As the CEO and co-founder of Propeller, a lot of people ask me about the future of the industry. For me, it comes down to surveying and worksite management. The best metaphor I’ve found to explain the evolution of worksite management is the shift from traditional to mobile banking.
Today, people monitor their money’s movement using bank websites and apps. Knowing how much you have available allows you to spend, plan, and generally live life.
Understanding material movement (as opposed to money movement) is also vital for the construction, mining, aggregates, and waste management industries. People do that with complete site surveys. If you’re moving or measuring earth (or trash), surveys tell you the lay of the land—literally.
Yet for most of the modern age, it’s been time-consuming and expensive to collect complete site survey information. This is not surprising; the size of a site and its physical terrain can prove time-consuming to survey by foot with a base and rover. (And many surveyors we work with have shared how time-poor their teams are.)
It’s a tradeoff between speed and accuracy. You can get data quickly, but it might be inaccurate or you could take more time to get an accurate measurement. In many industries complete site surveys happen monthly, traditionally. But a lot can change in a month.
It’s like how paper bank statements used to be. Before smartphones and the internet, you got a statement from your bank monthly. That’s it.
How do you conduct business, buy goods, and remain solvent if you only get an update on your bank account monthly? You meticulously balance your checkbook until the next statement comes.
Doing so for yourself is doable, if inconvenient from a modern perspective. But imagine having to balance the “checkbook” for everything and everyone on an entire worksite.
Balancing your checkbook
With the commercialization of modern GPS technology like RTK in the 1990s, surveying tools took a big leap forward. After the mid-2000s, a base and rover became more commonplace on worksites.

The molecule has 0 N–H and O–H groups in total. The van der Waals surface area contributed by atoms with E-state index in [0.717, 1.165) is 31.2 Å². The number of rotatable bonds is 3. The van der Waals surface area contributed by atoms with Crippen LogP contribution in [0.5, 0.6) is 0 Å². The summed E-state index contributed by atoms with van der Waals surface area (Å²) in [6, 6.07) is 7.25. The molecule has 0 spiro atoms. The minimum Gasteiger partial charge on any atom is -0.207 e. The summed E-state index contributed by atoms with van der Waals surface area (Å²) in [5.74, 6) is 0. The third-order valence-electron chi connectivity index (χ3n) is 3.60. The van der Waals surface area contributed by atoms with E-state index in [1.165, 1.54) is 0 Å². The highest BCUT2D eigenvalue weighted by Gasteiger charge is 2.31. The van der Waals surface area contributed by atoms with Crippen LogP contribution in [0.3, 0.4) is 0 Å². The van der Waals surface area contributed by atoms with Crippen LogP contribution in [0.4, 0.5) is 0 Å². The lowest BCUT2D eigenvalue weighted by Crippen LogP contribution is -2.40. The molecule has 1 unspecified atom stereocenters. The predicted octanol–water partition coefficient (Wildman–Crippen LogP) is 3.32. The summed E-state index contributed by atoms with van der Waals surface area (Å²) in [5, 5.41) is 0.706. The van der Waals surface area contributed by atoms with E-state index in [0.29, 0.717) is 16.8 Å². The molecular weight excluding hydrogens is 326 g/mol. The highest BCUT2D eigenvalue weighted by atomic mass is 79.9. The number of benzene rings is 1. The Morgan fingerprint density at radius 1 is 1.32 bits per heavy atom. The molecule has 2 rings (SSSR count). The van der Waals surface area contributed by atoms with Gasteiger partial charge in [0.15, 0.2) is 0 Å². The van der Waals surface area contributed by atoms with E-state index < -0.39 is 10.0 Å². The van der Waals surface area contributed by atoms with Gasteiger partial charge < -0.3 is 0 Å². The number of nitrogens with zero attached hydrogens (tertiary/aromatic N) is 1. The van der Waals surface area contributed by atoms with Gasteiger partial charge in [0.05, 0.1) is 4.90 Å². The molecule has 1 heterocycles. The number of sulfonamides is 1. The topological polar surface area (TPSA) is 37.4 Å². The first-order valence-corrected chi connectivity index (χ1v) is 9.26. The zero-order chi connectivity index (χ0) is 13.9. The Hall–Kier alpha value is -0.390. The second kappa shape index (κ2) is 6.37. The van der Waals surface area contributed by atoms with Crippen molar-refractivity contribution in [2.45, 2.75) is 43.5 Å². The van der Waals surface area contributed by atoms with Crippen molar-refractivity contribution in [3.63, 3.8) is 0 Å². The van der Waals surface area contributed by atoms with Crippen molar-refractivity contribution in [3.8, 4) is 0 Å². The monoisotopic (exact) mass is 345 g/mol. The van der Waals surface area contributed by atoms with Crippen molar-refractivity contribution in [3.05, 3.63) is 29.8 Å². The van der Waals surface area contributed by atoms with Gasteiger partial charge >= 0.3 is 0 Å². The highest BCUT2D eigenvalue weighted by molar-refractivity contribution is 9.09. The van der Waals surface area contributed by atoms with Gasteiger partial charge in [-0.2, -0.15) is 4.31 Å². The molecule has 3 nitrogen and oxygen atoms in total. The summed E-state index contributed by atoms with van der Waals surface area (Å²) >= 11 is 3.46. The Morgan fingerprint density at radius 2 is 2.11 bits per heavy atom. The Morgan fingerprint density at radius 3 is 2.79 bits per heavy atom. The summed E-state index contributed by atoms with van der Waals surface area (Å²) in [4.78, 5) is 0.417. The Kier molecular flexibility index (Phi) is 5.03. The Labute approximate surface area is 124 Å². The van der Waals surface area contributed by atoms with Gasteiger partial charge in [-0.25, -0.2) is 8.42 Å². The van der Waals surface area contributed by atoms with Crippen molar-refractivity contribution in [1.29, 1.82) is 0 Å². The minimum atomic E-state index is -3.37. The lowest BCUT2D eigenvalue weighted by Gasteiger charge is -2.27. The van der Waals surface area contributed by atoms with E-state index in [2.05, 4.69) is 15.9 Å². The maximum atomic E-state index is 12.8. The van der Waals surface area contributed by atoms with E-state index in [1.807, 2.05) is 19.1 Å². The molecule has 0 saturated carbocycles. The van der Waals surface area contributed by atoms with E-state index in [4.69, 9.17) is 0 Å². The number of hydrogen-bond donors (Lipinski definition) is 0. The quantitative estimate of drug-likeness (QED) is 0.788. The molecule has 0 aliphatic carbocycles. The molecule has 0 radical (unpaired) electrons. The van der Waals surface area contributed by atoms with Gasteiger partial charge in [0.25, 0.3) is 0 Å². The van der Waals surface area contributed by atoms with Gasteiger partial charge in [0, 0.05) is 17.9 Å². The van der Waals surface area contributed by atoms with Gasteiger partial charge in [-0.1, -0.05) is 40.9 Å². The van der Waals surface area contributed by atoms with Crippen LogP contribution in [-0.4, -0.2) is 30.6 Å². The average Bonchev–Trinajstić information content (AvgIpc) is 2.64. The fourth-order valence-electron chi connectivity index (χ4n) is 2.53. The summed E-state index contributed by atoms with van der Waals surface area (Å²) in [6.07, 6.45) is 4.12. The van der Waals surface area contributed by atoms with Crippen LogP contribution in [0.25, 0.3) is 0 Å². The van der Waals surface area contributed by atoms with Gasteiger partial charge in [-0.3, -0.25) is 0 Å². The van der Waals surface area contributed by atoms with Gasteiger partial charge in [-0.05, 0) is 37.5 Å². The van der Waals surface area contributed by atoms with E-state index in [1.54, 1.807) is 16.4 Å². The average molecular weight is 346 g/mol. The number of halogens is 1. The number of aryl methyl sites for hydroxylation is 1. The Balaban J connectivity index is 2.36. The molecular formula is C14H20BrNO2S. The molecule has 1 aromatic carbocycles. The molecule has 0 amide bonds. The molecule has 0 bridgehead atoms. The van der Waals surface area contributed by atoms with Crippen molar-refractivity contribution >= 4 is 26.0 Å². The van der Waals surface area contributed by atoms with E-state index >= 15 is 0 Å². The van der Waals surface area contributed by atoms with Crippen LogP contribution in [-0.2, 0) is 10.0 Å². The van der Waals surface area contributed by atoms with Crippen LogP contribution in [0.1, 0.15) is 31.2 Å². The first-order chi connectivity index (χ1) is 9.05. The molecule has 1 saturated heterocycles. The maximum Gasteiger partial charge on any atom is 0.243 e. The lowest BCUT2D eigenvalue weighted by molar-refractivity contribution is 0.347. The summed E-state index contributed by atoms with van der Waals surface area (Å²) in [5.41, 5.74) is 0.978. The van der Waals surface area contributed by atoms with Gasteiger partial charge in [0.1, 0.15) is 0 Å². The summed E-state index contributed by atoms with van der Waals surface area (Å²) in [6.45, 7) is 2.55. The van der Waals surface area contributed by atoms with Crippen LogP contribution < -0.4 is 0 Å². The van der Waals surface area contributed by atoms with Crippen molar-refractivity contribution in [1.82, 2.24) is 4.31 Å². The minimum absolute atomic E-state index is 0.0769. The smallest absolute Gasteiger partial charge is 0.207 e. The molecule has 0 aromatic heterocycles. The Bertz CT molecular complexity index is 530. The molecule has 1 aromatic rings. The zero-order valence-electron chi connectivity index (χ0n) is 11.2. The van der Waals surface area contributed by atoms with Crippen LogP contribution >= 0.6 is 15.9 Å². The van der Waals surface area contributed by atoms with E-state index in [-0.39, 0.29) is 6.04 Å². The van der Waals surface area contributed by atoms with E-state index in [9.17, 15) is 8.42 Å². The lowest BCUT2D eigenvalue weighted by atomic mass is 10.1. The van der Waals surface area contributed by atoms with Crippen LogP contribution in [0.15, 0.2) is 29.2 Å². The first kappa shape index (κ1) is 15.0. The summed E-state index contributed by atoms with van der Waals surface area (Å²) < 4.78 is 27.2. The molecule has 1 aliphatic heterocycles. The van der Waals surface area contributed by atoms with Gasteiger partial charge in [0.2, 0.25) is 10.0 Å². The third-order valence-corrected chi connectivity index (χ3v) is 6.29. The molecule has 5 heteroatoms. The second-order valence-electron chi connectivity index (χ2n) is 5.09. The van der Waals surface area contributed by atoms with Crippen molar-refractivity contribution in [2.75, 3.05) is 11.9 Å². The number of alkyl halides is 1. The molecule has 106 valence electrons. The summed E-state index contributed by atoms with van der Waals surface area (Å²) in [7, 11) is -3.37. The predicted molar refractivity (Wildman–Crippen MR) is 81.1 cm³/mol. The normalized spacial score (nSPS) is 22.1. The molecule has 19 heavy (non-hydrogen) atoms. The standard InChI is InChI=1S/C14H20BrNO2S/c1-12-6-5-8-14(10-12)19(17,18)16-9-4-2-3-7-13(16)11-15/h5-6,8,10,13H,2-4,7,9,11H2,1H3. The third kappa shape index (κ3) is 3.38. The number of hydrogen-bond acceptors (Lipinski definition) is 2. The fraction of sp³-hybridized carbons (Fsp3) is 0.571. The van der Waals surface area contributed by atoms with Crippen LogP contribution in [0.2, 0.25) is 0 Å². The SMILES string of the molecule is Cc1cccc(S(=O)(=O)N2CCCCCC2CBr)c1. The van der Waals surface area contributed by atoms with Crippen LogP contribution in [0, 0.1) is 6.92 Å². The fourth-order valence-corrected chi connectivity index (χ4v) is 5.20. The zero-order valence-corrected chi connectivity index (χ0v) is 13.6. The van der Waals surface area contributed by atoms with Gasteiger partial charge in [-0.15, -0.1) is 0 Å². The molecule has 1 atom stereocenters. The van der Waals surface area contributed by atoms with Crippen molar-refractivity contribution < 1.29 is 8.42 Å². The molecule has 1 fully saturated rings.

With them, foremen could measure general progress by shooting a point. Like balancing your checkbook by hand to see if you have the funds to get a new car, it’s an improvement.
But innovation hasn’t continued to increase. In construction, for example, there’s a widening digitization gap with other industries that’s grown in the past 40 years.
As of 2019, construction is one of the least digitized sectors in the world, according to McKinsey. This gap, among other things, has led to a lack of construction project data that’s costing businesses $177B annually in the US alone.
So how do we go from “balancing our checkbooks” to something more up-to-date?
Instant account balances—anywhere, anytime with mobile banking
In the last five years, commercial drones have become cheaper and more reliable; airspace has been deregulated (or, in some places, more regulated). Coupled with processing and visualization software, drones are changing the site management game.
Previously, continuous updates in survey hadn’t existed because we’ve never been able to do them. Surveyors capture only what is absolutely needed on a site because it’s time-intensive to capture data in the first place.
Once captured, it was the sole responsibility of surveyors to process and share that information across worksites. Existing tools don’t really support a future of many data sources, where we stream in bits and pieces on an as-needed basis.
But when technology can make that data-collection pain go to zero, continuous updates become standard. Your complete site survey goes from being a snapshot in time to a near-live version. You go from monthly bank statements to knowing your account balance instantly by checking online.
This is where worksite technology is catching up to mobile banking. Today, you can get fast and accurate site models as frequently as you want to fly a drone. This opens up complete, accurate site surveys to non-surveyors, enabling site management.
“Low balance” alerts, fraud notifications, and more
But what about tomorrow? If you know the complete status of your site (or bank account) right now, it’s not too hard to see how technology can be more predictive.
With up-to-date data, you can start forecasting and preparing for tomorrow. If you know where your site is at right now, figuring out if you need another machine for the week or if someone’s digging in the wrong location becomes easier.
Just like getting “low account balance” alerts or fraud warnings for unauthorized purchases, current account info helps you better plan for tomorrow’s spending. Or, as the case may be on site, a warning that you’ll be under on cubes moved or an alert to move an unneeded machine offsite would be extremely helpful.
This is where worksite management technology is headed. Just like the banking industry, worksites of all kinds are making the journey out of simple reactivity using older survey data to proactivity using up-to-date complete survey information that’s easily accessible.
The next step, as hardware and software advance, will be predictive with data-driven warnings, alerts, and suggestions to make work more efficient.
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